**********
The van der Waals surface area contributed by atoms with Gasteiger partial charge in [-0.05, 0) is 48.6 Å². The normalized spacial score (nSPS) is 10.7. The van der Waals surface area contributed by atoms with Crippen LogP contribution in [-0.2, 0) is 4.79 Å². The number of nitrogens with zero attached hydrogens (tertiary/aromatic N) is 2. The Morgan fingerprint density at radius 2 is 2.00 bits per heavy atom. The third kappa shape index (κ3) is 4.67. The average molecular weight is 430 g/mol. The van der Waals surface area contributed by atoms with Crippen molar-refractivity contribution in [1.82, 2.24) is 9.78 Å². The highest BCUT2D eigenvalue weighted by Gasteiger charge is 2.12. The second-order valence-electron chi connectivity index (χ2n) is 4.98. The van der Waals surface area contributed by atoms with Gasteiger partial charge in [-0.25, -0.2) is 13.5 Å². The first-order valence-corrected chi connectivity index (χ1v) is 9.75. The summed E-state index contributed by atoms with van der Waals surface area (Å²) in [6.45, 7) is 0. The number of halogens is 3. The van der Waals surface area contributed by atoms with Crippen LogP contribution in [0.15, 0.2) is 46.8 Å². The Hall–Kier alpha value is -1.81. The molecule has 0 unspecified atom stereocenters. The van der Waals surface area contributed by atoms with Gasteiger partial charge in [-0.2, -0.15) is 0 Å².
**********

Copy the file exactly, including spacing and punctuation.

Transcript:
The van der Waals surface area contributed by atoms with Gasteiger partial charge in [-0.05, 0) is 48.6 Å². The normalized spacial score (nSPS) is 10.7. The van der Waals surface area contributed by atoms with Crippen LogP contribution in [-0.2, 0) is 4.79 Å². The number of nitrogens with zero attached hydrogens (tertiary/aromatic N) is 2. The Morgan fingerprint density at radius 2 is 2.00 bits per heavy atom. The third kappa shape index (κ3) is 4.67. The average molecular weight is 430 g/mol. The van der Waals surface area contributed by atoms with Crippen molar-refractivity contribution in [1.82, 2.24) is 9.78 Å². The highest BCUT2D eigenvalue weighted by Gasteiger charge is 2.12. The second-order valence-electron chi connectivity index (χ2n) is 4.98. The van der Waals surface area contributed by atoms with Gasteiger partial charge in [-0.25, -0.2) is 13.5 Å². The first-order valence-corrected chi connectivity index (χ1v) is 9.75. The summed E-state index contributed by atoms with van der Waals surface area (Å²) in [6.45, 7) is 0. The number of halogens is 3. The van der Waals surface area contributed by atoms with Crippen LogP contribution in [0.15, 0.2) is 46.8 Å². The Hall–Kier alpha value is -1.81. The molecule has 0 unspecified atom stereocenters. The van der Waals surface area contributed by atoms with Gasteiger partial charge in [-0.2, -0.15) is 0 Å².